I'm sure her foreign policy chops are on point….

Harris Publication’s King Magazine is dead, according to reports, and while they blame the economy, it’s a miracle it survived as long as it did. King was mainly barbershop fare, a magazine full of pictures of cars, stereoes, cognac and women with really, really big butts. People that know me know that these are among my favorite things. Even so, I rarely ever bought the magazine. There seems to be some thought that black men are sexual brutes who like thier content mono-syllabic and half-naked. But we know that isn't true.

The problem is, you can never combine good editorial content with booty. Even when Playboy was doing it well, it was hard. King fancied itself the black Maxim, never realizing that Maxim sucked. The people behind King were pros, so the writing was always good, but you had to push past all the booty cheeks to find it. King was the stroke-book you find hidden in your son’s mattress and not the kind of magazine a grown man could read on the subway or put on the coffee table. I don’t know that it ever aspired to be anything more than that, but King aimed low and still missed.  We could blame it on hip-hop culture, like we do with everything else, but it's bigger than that. We simply do not expect black men to need intellectual stimulation.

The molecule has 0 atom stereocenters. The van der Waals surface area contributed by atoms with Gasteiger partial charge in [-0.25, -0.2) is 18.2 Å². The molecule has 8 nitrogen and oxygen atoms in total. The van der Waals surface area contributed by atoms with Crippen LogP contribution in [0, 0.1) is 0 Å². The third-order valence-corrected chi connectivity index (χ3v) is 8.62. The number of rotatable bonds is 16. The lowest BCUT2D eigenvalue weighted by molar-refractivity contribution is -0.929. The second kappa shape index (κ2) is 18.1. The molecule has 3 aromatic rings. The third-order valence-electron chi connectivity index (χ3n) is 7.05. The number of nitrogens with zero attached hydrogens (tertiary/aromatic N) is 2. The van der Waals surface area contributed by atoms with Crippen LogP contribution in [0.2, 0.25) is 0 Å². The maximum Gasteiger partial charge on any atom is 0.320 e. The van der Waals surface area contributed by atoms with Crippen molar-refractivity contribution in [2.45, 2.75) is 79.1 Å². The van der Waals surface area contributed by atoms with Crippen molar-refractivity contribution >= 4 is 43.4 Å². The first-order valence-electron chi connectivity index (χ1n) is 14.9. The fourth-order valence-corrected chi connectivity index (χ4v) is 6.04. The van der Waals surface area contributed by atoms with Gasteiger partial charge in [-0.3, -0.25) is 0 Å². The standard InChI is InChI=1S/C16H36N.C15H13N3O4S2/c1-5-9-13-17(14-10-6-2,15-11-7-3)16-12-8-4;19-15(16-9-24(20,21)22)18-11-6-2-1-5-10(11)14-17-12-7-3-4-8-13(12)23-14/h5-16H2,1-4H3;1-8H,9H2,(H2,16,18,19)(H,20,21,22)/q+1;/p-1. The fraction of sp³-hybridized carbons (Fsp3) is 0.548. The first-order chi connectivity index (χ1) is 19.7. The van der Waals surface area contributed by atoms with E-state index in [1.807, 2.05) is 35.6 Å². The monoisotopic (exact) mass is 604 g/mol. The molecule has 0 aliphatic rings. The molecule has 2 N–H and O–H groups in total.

Black men only had one periodical treat them like adults, and that was CODE Magazine. Sure, there was Savoy and Emerge, but these were race-rags asking questions we all know the answer to. CODE was the closest thing we have seen to a black Esquire, smart and completely readable. It was promising but, like Eugene told me,  it was a magazine for men designed by women, and it looked like it.  When Lenny Kravitz's nipple ring graced the cover, people began to wonder what exactly was being encoded. It became still another magazine black men didn't want to be seen reading.

It's sad that there is no smart magazine for black men, But if there was, what would it look like?

Single Father, Author, Screenwriter, Award-Winning Journalist, NPR Moderator, Lecturer and College Professor. Habitual Line-Stepper